Where is it?
Whitechapel Road is in the borough of Tower Hamlets and runs east from Aldgate, once the eastern gate out of the City of London, eventually becoming Mile End Road. The area is generally referred to as the East End.
What’s the Story?
The area of Whitechapel, and the road included on the Monopoly board gets its name from an ancient church which once stood just south of the Whitechapel Road, but was badly damaged during WWII, later demolished and is now the site occupied by Altab Ali Park.
Historically, east London has been a poorer cousin to west London which coupled with its proximity to the docks lead to it becoming a migrant area; French Huguenots in the 17th century and Jewish immigrants in the 19th and early 20th century. More recently it became a Bangladeshi area. Whitechapel however, will be forever associated with the Jack The ripper murders which took place in and around the area in 1888.
In recent times, Brick Lane, which runs north, on a site occupied by the Truman Brewery, has been gentrified, and on Sundays when the markets are in full swing, it’s a hot spot for hipsters. It is also festooned with street art.
How do I get there?
Whitechapel Road and Whitechapel High Street are dotted with tube stations including Aldgate, Aldgate east and Whitechapel. Just north in trendy Shoreditch there’s an Overground station as well as an Underground and mainline station at Liverpool Street.
What’s it like now?
Like a lot of London, there’s a great deal of development going on and the rough edges often associated with Whitechapel are, for better or worse being gradually filed down. It sits within one of the two poorest areas of London, but within the same borough is Canary Wharf, the second big financial hub, so again, as with much of the city, an interesting dichotomy of people living together. Whitechapel is incredibly diverse with a large Muslim population and Bangladeshi community, which you’ll certainly get a feel for around the markets on Whitechapel Road and the familiar waft from the numerous curry houses.
Where should I stay?
Like Old Kent Road, it’s unlikely you’d want to stay on Whitechapel Road itself (although not beyond the realms of possibility), but more likely in one of the numerous hotels popping up in and around Hoxton and Shoreditch (just north) or near to the Tower of London to the south.
What’s of interest?
Whitechapel Road itself might not be a No.1 priority for visitors to London, but has far more going for it than the previous Old Kent Road and a host of things to see and do within a stone’s throw.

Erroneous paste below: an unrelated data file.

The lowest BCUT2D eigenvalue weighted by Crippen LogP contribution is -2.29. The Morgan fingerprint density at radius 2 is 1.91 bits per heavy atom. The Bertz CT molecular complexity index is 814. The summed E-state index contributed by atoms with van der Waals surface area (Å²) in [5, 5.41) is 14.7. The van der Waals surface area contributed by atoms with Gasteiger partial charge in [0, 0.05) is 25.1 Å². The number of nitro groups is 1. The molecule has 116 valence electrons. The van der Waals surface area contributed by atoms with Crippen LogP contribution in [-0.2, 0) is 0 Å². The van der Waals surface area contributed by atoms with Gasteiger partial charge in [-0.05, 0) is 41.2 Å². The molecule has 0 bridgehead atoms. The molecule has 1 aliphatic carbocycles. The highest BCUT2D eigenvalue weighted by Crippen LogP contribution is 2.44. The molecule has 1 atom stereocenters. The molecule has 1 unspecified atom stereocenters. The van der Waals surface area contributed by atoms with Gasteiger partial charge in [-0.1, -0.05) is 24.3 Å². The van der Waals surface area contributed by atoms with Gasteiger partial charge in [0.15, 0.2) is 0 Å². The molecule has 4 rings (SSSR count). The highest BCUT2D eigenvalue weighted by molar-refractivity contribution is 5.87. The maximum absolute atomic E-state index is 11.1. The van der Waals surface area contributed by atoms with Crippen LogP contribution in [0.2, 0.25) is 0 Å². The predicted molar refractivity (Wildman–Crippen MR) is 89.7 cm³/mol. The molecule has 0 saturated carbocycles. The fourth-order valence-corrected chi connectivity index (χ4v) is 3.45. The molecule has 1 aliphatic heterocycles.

For culture vultures, just at the south end of Brick Lane on Whitechapel High Street you’ll find the Whitechapel Gallery, a contemporary art gallery which has been premiering world class international artists for well over 100 years and is a key part of London’s cultural landscape.
A short walk further east you’ll pass the monumental east London Mosque which I visited a number of years ago and the Whitechapel Bell Foundry, which ceased trading in 2017 but had been making bells in Whitechapel since 1570. They not only cast the famous ‘Big Ben’ but amongst many others, the Liberty Bell. An American investment firm bought the premises but their application to turn it in to a boutique hotel is currently under review by the government. If you’re feeling peckish then Tayyabs, a family run Punjabi restaurant since 1972 is the go to curry house in the area for Londoners, despite a plethora of them on Brick Lane.
For those with an interest in medical history, you should definitely check out the Royal London Hospital Museum. It's a fascinating and eclectic mix which among many other things includes a model of John Merrick's (the elephant man) skeleton who lived and died at the hospital in the late 19th century.
Just south west of Whitechapel Road you’ll find the mighty Tower of London, a must visit London attraction which after 1000 years of history, needs no introduction. Whist there, make sure you pop in to the often over looked church of All Hallows by-the-Tower, which quite remarkably pre-dates the Tower by 400 years, has an intriguing museum (including some Roman floor) and a couple of historical titbits that Americans might find interesting.
On the opposite side of the Tower you’ll find the serene St Katherine Docks, central London's only marina, where you’ll often find the Queen’s Royal Barge parked up, and then a bit further on, Wilton’s Music Hall; one of only two surviving Victorian music halls in London, which has shows on regularly. It’s a real delight.
Brick Lane, running north from Whitechapel Road is just over half a mile long and on Sundays gets transformed so that every nook and cranny of the Old Truman Brewery which dominates the central portion gets turned in to a market of some form or another, whether it be street food, vintage clothes or people just selling stuff off the back of a lorry. It’s a vibrant and culturally diverse area and its rich migrant history is perhaps best encapsulated in the Brick Lane Jamme Masjid Mosque, which opened in 1743 as a Huguenot chapel, has been used as a Methodist chapel, a Synagogue and a Mosque. As such, it's an anomaly and stands on the corner of Fournier Street, lined with beautiful early 18th century houses and well worth a look.
The abundance of curry houses has waned slightly in recent years due to the extortionate business rates, but they’re not the only food people flock to Brick Lane for. At the Bethnal Green Road end are two famous 24-hour bagel shops which no-one ever seems to know the names of, but can tell you the colour of the facade of their favourite.